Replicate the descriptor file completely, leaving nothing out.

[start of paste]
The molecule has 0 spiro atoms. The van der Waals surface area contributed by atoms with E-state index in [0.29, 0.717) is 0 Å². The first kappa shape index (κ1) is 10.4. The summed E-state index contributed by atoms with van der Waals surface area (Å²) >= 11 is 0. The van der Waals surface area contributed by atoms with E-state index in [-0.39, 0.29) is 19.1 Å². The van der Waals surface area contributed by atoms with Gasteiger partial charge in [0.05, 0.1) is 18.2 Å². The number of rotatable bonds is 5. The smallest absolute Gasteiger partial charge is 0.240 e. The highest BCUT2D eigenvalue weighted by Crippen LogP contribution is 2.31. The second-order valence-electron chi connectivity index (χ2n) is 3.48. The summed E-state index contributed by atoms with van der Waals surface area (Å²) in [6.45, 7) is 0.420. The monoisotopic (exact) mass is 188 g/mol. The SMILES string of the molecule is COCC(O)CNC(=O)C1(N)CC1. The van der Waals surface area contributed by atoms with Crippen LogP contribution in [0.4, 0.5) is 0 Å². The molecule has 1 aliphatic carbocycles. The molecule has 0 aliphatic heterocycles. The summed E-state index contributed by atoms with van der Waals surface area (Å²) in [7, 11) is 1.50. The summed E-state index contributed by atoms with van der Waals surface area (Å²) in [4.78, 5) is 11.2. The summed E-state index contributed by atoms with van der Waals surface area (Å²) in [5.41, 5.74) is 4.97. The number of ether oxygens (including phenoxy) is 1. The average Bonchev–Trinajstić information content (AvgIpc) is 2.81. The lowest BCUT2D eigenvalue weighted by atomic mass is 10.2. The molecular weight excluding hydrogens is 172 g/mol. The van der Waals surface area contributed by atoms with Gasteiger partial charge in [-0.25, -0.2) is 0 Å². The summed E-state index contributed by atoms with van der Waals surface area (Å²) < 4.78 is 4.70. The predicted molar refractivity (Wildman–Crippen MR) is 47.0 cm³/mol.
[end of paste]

The molecule has 0 spiro atoms. The van der Waals surface area contributed by atoms with E-state index in [0.29, 0.717) is 0 Å². The first kappa shape index (κ1) is 10.4. The summed E-state index contributed by atoms with van der Waals surface area (Å²) >= 11 is 0. The van der Waals surface area contributed by atoms with E-state index in [-0.39, 0.29) is 19.1 Å². The van der Waals surface area contributed by atoms with Gasteiger partial charge in [0.05, 0.1) is 18.2 Å². The number of rotatable bonds is 5. The smallest absolute Gasteiger partial charge is 0.240 e. The highest BCUT2D eigenvalue weighted by Crippen LogP contribution is 2.31. The second-order valence-electron chi connectivity index (χ2n) is 3.48. The summed E-state index contributed by atoms with van der Waals surface area (Å²) in [6.45, 7) is 0.420. The monoisotopic (exact) mass is 188 g/mol. The SMILES string of the molecule is COCC(O)CNC(=O)C1(N)CC1. The van der Waals surface area contributed by atoms with Crippen LogP contribution in [0.4, 0.5) is 0 Å². The molecule has 1 aliphatic carbocycles. The molecule has 0 aliphatic heterocycles. The summed E-state index contributed by atoms with van der Waals surface area (Å²) in [7, 11) is 1.50. The summed E-state index contributed by atoms with van der Waals surface area (Å²) in [4.78, 5) is 11.2. The summed E-state index contributed by atoms with van der Waals surface area (Å²) in [5.41, 5.74) is 4.97. The number of ether oxygens (including phenoxy) is 1. The average Bonchev–Trinajstić information content (AvgIpc) is 2.81. The lowest BCUT2D eigenvalue weighted by atomic mass is 10.2. The molecular weight excluding hydrogens is 172 g/mol. The van der Waals surface area contributed by atoms with Gasteiger partial charge in [-0.25, -0.2) is 0 Å². The summed E-state index contributed by atoms with van der Waals surface area (Å²) < 4.78 is 4.70. The predicted molar refractivity (Wildman–Crippen MR) is 47.0 cm³/mol.